Microsoft Makes a Cool Move in to Crime Fighting

Phillip is a member of The Motley Fool Blog Network -- entries represent the personal opinion of the blogger and are not formally edited.

Over the past year, Microsoft (NASDAQ: MSFT) has been a journalist's dream. The type of headlines that the company has spawned would have people reading newspapers again. The computer firm isn't just the subject of interest for tech geeks anymore. Now, Microsoft is adding crime fighting to its skills, which is pretty cool. What does this new age of "cool" mean for Microsoft? It could put company back on top by popular demand.

Europol is quoted as saying Microsoft led a global effort to stop one of the world's largest cybercrime rings, and succeeded on June 6 at muzzling the malevolent Citadel Botnets that a gang used to steal an estimated $500 million. That's pretty cool, Microsoft -- so cool, in fact, that it is making Apple (NASDAQ: AAPL) look so last week. 

What is cool?

We all know that functionality and looks play important roles in the success of computer companies, and that a good combination usually results in a product being dubbed "cool." The iPhone is pretty cool. The iPad is also cool. Windows 8 is so not cool. But what is cool? A super cybercrime-fighting, bot-destroying Microsoft Digital Crimes Unit (the last part is the actual name).  Now that is uber cool.

With Apple products being the toast of the town over the last several years, and both teenagers and adults at last agreeing on what cool is, could there be room for more coolness in the computer market? Well... in order for Microsoft to really win this popularity contest, it will have to come out with a mini tablet. It's what all the cool computer companies are doing. The Microsoft Surface RT makes up about 1% of the $64-billion tablet market. The company is also the only major player in tablets that doesn't have a mini version. The Fonz would be so unimpressed. Wait, is he still cool?

On a personal note

Anyway, even though Microsoft is fighting crime around the world, the company needs to come up with something more functional than its bulky tablet or Windows 8 if it really wants to sit at the popular table. Apple and its continued dominance needs to see some productivity if it's going to hand over some of its market share, even a sliver (which I'm sure would have you dancing all night long.) Even Amazon (NASDAQ: AMZN), which is more known for its activity in retail, has a better hold of the tablet market than you do with its Kindle Fire. However, while Amazon will likely dominate in retail areas, it is unlikely that it will continue to create popular devices and I'll bet that the Kindle Fire is its one-hit performance in the tech world. After all, the Kindle is essentially only a reading device, which can be done on virtually any tablet -- and that is not cool. As prices for tablets drop (an anticipated 10.8% this year), buyers will be able to afford those offered by companies that have tablets with more features, such as the Apple iPad and your Microsoft Surface. But a mini version of your device is needed.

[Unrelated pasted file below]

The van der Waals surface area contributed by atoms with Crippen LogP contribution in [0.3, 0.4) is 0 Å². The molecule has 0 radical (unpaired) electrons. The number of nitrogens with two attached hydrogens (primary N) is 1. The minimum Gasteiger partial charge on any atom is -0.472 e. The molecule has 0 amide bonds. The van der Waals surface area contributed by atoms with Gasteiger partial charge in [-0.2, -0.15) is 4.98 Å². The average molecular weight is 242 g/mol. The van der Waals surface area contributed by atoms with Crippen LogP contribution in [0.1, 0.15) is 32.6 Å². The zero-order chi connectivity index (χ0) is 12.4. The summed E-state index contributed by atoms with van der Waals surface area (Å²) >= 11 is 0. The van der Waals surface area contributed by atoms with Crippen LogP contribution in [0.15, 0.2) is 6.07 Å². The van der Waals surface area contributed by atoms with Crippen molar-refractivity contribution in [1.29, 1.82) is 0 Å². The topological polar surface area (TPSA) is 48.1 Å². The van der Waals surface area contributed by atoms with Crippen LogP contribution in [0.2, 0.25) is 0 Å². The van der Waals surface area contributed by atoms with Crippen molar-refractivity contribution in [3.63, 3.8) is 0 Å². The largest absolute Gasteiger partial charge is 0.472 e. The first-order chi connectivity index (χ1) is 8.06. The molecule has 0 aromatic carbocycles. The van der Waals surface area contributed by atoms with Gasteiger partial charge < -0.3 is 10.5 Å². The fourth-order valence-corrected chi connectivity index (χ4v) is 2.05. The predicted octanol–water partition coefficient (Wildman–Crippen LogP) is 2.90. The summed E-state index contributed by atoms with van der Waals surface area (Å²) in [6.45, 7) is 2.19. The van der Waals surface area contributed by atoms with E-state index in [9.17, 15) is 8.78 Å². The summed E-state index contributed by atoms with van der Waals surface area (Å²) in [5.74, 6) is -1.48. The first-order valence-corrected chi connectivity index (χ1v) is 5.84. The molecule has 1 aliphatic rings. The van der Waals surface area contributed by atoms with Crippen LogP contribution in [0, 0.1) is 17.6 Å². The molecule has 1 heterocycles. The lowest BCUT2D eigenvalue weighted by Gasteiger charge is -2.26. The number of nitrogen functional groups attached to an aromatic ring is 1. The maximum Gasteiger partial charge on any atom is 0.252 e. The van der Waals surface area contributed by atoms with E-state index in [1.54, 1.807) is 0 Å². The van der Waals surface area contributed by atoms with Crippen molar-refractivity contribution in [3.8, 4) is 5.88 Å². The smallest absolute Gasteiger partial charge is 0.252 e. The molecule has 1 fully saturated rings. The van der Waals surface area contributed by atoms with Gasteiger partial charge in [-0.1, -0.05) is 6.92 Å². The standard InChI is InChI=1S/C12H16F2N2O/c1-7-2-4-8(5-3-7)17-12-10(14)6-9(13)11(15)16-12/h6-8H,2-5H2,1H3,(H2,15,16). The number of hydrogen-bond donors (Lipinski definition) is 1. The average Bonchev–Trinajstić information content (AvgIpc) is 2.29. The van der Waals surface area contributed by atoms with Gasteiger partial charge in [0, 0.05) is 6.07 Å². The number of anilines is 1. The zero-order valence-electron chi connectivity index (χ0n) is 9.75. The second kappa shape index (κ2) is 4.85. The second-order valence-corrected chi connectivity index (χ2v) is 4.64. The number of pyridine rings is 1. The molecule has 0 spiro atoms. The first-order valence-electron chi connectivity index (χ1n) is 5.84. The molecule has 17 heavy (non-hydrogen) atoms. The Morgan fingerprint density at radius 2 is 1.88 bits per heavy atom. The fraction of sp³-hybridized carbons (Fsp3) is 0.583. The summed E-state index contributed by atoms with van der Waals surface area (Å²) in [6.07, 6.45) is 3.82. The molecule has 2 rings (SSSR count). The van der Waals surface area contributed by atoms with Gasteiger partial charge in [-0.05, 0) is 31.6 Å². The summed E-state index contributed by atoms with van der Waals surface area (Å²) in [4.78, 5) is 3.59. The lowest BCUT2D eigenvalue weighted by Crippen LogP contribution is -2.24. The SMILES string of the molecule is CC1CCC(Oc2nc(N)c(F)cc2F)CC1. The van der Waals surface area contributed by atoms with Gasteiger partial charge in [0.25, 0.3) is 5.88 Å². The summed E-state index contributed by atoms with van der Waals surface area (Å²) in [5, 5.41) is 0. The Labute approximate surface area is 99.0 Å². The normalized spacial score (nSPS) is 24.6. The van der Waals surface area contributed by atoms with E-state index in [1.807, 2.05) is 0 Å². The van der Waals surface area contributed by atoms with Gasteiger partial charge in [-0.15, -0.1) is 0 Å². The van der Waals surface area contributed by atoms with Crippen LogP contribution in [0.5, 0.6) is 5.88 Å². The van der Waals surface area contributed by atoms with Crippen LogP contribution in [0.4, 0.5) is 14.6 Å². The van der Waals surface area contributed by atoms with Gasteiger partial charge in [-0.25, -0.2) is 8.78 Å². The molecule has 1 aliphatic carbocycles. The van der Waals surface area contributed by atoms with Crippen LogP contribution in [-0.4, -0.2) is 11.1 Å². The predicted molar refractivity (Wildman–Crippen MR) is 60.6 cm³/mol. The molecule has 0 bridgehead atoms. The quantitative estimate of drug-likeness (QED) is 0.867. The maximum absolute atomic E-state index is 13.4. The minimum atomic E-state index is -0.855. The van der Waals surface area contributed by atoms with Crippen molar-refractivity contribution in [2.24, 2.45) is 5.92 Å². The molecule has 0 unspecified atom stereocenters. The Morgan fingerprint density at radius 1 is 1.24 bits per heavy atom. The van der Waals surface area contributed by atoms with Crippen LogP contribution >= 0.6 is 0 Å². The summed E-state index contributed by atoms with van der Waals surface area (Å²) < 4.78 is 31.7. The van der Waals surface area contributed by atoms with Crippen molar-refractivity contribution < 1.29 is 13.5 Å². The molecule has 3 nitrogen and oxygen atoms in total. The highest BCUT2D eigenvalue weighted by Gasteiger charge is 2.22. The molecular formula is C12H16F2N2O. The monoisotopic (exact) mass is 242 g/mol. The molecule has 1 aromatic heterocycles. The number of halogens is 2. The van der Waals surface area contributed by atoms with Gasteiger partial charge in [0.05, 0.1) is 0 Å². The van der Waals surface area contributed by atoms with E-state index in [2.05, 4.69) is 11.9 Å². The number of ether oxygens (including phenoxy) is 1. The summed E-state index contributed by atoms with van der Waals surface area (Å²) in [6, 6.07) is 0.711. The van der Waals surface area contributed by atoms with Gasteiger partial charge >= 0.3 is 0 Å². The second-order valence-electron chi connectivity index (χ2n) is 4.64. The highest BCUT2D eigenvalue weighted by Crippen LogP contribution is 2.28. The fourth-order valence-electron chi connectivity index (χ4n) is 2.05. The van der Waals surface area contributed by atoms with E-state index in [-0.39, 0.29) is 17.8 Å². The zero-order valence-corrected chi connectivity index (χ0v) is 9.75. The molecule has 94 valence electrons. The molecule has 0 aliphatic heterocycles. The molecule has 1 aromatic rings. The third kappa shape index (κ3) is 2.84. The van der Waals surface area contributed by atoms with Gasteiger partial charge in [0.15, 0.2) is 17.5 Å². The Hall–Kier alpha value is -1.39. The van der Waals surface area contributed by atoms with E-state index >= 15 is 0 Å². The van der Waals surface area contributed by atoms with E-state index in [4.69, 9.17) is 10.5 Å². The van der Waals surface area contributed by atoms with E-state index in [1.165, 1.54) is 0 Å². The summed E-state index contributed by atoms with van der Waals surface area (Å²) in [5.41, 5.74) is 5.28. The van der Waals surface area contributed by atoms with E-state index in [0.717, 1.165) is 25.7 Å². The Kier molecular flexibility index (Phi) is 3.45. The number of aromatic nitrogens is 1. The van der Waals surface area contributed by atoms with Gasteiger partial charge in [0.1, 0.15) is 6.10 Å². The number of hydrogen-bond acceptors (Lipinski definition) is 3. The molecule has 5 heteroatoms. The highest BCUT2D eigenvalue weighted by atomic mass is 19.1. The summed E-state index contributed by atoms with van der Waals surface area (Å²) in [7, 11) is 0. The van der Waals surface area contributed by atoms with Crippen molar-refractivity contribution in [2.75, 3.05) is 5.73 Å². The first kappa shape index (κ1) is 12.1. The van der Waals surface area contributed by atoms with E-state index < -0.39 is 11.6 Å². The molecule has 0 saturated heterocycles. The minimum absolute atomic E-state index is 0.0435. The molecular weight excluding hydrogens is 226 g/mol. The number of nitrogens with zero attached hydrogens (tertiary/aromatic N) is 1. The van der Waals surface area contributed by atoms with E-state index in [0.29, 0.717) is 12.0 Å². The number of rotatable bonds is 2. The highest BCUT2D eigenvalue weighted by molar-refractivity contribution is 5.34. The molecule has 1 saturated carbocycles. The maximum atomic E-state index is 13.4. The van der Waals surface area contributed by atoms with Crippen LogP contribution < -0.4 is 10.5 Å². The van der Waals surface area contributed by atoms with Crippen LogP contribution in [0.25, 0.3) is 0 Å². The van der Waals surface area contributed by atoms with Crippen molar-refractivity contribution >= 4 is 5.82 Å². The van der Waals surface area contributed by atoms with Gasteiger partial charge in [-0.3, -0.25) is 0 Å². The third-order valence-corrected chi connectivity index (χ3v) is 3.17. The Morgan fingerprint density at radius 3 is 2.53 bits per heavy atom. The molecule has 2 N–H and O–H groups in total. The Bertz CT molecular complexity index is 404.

So, Microsoft, you've given yourself a pretty cool makeover by cracking that string of cybercrime. Now it is time to focus on creating a device that will stun the geniuses at Apple. After all, you have completed Step 1 to winning the popular vote (destroying a $500-million cybercrime organization); now you just have to be smarter than Apple.

It's been a frustrating path for Microsoft investors, who've watched the company fail to capitalize on the incredible growth in mobile over the past decade. However, with the release of its own tablet, along with the widely anticipated Windows 8 operating system, the company is looking to make a splash in this booming market. In a new premium report on Microsoft, a Motley Fool analyst explains that while the opportunity is huge, so are the challenges. The report includes regular updates as key events occur, so make sure to claim a copy of this report now by clicking here.

 


Phillip Woolgar has no position in any stocks mentioned. The Motley Fool recommends Amazon.com and Apple. The Motley Fool owns shares of Amazon.com, Apple, and Microsoft. Try any of our Foolish newsletter services free for 30 days. We Fools may not all hold the same opinions, but we all believe that considering a diverse range of insights makes us better investors. The Motley Fool has a disclosure policy. Is this post wrong? Click here. Think you can do better? Join us and write your own!

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